In the process of digitising and cataloguing these records, the CWGC archive team noted that some of the correspondence in the files was in the wrong date order. However, it was also recognised that these files were working documents, and various CWGC staff over the history of the organisation have used them to deal with enquiries. As a result, sometimes material in the file was moved and refiled in a different position, reflecting the working processes of the records staff at the time. It was important for us to preserve the original order of the file as it was when it came into the archive, so where we believed that the incorrect date order of material reflected a genuine process of filing we have preserved that in the digitised version.
However, it was also clear on some occasions that records had been misfiled (for example when page 2 of a letter was found several pages before page 1). Where the archive team were confident that the ordering of the records was a case of misfiling, we have attempted to correct that in the digitised version, but it is likely that given the amount of records that were scanned and digitised, some material may still be out of order.
Should you find examples of where a record appears to be misfiled, or where a page appears to be missing, please feel free to contact us at enquiries@CWGC.org and the archive team will be happy to investigate.
It is believed that the letters used in the prefixes of the file reference correspond to the names of places where there were Army record offices (e.g. CDEW (Cork, Dublin, Exeter, Warwick); HLG (Hounslow, London and Guards). Each record office served a known group of units/regiments. They were at the core of the Army’s system of maintaining service records and keeping in touch with next-of-kin. It is clear that the Efile prefix system was originally designed to match the enquiry file system of the CWGC to the Army record offices, who were of crucial importance to the early work of the Commission.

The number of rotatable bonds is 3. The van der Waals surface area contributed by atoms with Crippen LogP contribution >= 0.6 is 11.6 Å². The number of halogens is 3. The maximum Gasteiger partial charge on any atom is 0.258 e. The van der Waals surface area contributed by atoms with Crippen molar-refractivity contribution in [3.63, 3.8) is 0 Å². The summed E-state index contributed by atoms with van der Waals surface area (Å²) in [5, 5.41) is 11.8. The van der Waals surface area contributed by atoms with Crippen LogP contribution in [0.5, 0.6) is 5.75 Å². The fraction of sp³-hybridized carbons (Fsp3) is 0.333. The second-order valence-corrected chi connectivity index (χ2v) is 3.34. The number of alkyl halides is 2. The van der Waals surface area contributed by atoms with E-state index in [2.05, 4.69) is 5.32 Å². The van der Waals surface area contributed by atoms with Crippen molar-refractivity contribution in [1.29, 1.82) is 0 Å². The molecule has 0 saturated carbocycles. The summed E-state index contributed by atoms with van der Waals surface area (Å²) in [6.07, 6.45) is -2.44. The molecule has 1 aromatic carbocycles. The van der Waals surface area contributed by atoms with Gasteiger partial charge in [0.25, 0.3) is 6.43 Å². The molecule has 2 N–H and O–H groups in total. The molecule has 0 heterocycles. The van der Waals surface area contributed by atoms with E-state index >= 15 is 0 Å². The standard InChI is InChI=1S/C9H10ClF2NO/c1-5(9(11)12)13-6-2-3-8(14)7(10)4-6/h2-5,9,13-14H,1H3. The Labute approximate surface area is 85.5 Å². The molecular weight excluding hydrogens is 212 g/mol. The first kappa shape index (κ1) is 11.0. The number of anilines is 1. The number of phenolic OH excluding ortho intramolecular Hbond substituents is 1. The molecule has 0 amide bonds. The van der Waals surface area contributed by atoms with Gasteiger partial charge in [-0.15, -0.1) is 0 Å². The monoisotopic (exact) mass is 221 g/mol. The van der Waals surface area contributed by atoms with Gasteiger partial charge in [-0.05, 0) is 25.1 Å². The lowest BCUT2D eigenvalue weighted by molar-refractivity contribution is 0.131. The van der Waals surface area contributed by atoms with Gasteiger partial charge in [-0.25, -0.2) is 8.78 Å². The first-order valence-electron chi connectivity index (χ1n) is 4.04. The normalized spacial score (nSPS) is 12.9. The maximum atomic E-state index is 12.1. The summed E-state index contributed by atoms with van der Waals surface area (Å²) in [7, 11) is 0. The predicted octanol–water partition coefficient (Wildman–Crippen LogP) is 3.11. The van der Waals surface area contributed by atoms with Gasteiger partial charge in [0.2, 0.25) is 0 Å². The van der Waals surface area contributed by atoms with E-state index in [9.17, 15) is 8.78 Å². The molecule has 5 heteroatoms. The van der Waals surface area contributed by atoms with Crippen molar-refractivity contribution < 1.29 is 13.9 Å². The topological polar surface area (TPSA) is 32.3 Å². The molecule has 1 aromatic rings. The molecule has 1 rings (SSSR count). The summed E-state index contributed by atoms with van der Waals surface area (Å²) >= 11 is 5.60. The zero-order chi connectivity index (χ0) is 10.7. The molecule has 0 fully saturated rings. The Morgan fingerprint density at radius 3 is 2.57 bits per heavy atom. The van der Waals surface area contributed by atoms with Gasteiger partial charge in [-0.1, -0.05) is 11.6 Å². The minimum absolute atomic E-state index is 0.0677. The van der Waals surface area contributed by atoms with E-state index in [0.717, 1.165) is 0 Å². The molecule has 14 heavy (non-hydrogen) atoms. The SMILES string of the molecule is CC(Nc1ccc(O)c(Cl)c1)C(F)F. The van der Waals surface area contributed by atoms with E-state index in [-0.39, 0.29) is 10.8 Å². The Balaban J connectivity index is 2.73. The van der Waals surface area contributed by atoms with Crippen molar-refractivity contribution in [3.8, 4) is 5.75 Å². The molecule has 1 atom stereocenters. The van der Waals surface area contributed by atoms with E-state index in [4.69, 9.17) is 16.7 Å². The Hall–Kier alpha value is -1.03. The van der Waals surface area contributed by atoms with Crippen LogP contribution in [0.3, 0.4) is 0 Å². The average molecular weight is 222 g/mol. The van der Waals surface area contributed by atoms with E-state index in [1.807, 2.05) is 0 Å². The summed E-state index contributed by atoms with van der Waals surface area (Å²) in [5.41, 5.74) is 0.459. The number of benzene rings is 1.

Over the course of the digitising and cataloguing process, it was noted that some of the documents in the Efiles were in a poor state of repair. The fact that such records have now been digitised is one component in helping to preserve them into the future, since they no longer need to be physically handled by staff or researchers. Each file was also assessed by the CWGC archive team during the cataloguing process and where it was recognised as being in a physically poor state it was rehoused in robust, acid-free protective archive folders.
The CWGC archive does not have a conservation department and is unable to carry out interventive work on the records, but it will be looking at ways in which these records can be further stabilised and protected for the future.
The gaps in the original file reference sequence of these records reflects the number of files that have been destroyed over the years as previously discussed above.
While we are always keen to provide access to our archives, due to the fragile nature of some of these records, and the fact that they are available in digital form, we try to discourage physical access to these files as much as possible.
Any request to access an archive Efile will be assessed by the CWGC archive team, and where there is a proven genuine need to consult the physical document we will attempt to provide access.
In the first instance these Efiles will only be accessible through the CWGC archive catalogue: http://archive.cwgc.org/
However, it is intended that this material will also be available through the normal CWGC casualty search, either as a digitised file or a direct link to the archive catalogue. Work on this is currently in hand.